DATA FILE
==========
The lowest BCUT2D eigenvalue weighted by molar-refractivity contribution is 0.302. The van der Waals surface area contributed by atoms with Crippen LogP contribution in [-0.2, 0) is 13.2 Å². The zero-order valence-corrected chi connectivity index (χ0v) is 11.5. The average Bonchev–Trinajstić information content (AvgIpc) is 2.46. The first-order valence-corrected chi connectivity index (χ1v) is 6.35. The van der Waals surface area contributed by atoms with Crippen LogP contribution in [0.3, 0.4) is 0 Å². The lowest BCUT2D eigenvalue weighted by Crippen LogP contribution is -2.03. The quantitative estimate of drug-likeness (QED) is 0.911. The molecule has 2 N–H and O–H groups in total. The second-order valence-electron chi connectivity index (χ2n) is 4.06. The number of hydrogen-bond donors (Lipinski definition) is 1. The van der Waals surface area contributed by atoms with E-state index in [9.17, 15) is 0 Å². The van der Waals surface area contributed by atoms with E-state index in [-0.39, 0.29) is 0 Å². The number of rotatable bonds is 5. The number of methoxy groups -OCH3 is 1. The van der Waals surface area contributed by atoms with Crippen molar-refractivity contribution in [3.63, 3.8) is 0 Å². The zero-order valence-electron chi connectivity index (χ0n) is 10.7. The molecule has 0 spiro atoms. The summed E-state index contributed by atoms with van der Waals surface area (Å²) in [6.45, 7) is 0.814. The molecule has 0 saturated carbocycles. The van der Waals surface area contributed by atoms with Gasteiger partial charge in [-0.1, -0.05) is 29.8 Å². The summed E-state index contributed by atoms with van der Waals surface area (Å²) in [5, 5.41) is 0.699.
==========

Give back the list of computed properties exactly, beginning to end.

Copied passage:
The lowest BCUT2D eigenvalue weighted by molar-refractivity contribution is 0.302. The van der Waals surface area contributed by atoms with Crippen LogP contribution in [-0.2, 0) is 13.2 Å². The zero-order valence-corrected chi connectivity index (χ0v) is 11.5. The average Bonchev–Trinajstić information content (AvgIpc) is 2.46. The first-order valence-corrected chi connectivity index (χ1v) is 6.35. The van der Waals surface area contributed by atoms with Crippen LogP contribution in [0.3, 0.4) is 0 Å². The lowest BCUT2D eigenvalue weighted by Crippen LogP contribution is -2.03. The quantitative estimate of drug-likeness (QED) is 0.911. The molecule has 2 N–H and O–H groups in total. The second-order valence-electron chi connectivity index (χ2n) is 4.06. The number of hydrogen-bond donors (Lipinski definition) is 1. The van der Waals surface area contributed by atoms with E-state index in [9.17, 15) is 0 Å². The van der Waals surface area contributed by atoms with E-state index in [-0.39, 0.29) is 0 Å². The number of rotatable bonds is 5. The number of methoxy groups -OCH3 is 1. The van der Waals surface area contributed by atoms with Crippen molar-refractivity contribution in [3.63, 3.8) is 0 Å². The zero-order valence-electron chi connectivity index (χ0n) is 10.7. The molecule has 0 spiro atoms. The summed E-state index contributed by atoms with van der Waals surface area (Å²) in [6.45, 7) is 0.814. The molecule has 0 saturated carbocycles. The van der Waals surface area contributed by atoms with Gasteiger partial charge in [-0.1, -0.05) is 29.8 Å². The summed E-state index contributed by atoms with van der Waals surface area (Å²) in [5, 5.41) is 0.699.